A positive TB or tuberculin skin test means that the individual tested was infected with the TB bacteria. The TB skin test, however, will not say if the individual has a latent TB infection or has the disease. Additional tests such as a chest x-ray or a sputum examination will be required to confirm whether or not the person is infected with TB bacteria or is suffering from TB disease.
The TB skin test is also called the Mantoux test, named after the French physician, Charles Mantoux, who created the test in 1907. Endorsed by the Center for Disease Control and Prevention (CDC) and the American Thoracic Society, the TB skin test is one of the major TB screening tools used around the world.
The test is conducted by injecting a small amount of fluid, called "tuberculin," intradermally into the inner lower part of the arm. The injection site will be examined after 48 to 72 hours by a medical professional, and measurements will be taken to see how much the skin around the injection site has raised to determine a positive or negative result.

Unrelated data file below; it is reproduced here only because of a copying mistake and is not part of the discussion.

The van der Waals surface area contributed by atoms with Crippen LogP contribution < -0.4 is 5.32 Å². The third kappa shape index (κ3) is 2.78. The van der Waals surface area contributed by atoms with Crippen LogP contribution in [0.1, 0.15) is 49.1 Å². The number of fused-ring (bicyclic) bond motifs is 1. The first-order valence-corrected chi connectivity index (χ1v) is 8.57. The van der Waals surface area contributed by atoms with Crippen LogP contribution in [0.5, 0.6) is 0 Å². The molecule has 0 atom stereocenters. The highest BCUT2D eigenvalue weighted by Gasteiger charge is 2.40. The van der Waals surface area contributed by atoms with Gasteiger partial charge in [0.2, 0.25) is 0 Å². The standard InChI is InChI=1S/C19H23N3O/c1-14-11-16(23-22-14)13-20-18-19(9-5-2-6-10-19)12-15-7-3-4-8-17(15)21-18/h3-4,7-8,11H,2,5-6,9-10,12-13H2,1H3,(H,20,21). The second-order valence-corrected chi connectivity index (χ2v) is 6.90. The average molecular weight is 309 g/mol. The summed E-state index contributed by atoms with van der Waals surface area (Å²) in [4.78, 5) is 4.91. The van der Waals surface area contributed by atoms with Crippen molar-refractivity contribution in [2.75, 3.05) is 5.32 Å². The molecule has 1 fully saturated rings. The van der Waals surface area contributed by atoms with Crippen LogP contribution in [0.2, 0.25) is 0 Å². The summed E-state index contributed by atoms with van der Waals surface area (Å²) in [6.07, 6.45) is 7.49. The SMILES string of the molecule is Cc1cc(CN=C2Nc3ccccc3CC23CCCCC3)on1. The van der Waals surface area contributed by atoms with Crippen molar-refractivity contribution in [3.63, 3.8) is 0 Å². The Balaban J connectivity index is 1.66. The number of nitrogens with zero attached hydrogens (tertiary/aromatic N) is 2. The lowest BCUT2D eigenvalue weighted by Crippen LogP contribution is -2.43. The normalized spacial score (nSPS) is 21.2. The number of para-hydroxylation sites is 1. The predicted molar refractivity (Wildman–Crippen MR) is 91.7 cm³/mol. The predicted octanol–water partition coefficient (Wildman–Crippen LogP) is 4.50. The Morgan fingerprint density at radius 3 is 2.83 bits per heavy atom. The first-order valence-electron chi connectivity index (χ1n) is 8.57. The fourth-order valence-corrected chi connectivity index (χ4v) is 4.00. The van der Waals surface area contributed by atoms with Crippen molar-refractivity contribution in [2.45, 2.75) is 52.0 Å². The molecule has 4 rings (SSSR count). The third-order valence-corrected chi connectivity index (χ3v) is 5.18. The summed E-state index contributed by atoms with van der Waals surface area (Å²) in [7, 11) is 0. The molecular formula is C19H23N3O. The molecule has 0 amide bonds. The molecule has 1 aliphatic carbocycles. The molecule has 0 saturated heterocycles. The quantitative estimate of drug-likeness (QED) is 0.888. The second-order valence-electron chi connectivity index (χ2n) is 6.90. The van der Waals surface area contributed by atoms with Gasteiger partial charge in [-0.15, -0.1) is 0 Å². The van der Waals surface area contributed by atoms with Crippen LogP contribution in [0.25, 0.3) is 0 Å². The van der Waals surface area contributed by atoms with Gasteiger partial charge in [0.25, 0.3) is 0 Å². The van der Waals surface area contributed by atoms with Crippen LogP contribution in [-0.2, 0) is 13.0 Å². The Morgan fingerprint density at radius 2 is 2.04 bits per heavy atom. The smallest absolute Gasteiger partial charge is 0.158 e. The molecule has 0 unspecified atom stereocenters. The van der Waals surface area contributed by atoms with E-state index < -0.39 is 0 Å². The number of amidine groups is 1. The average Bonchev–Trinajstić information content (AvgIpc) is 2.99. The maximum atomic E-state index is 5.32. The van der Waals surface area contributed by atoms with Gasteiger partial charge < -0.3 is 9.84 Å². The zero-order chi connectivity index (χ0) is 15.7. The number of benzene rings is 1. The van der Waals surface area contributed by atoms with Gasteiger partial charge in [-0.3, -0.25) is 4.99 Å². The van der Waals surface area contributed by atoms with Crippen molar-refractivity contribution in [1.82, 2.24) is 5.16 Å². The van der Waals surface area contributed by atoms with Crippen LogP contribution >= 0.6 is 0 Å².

The CDC recommends the TB skin test for:
- People who have spent some time with anyone who has TB disease.
- People who have spent time with anyone who is infected with HIV virus or a medical condition that weakens the immune system response.
- People who show signs and symptoms of TB disease.
- People who have traveled to a country where TB disease is common.
- Healthcare workers who care for TB patients.
- People who use recreational drugs.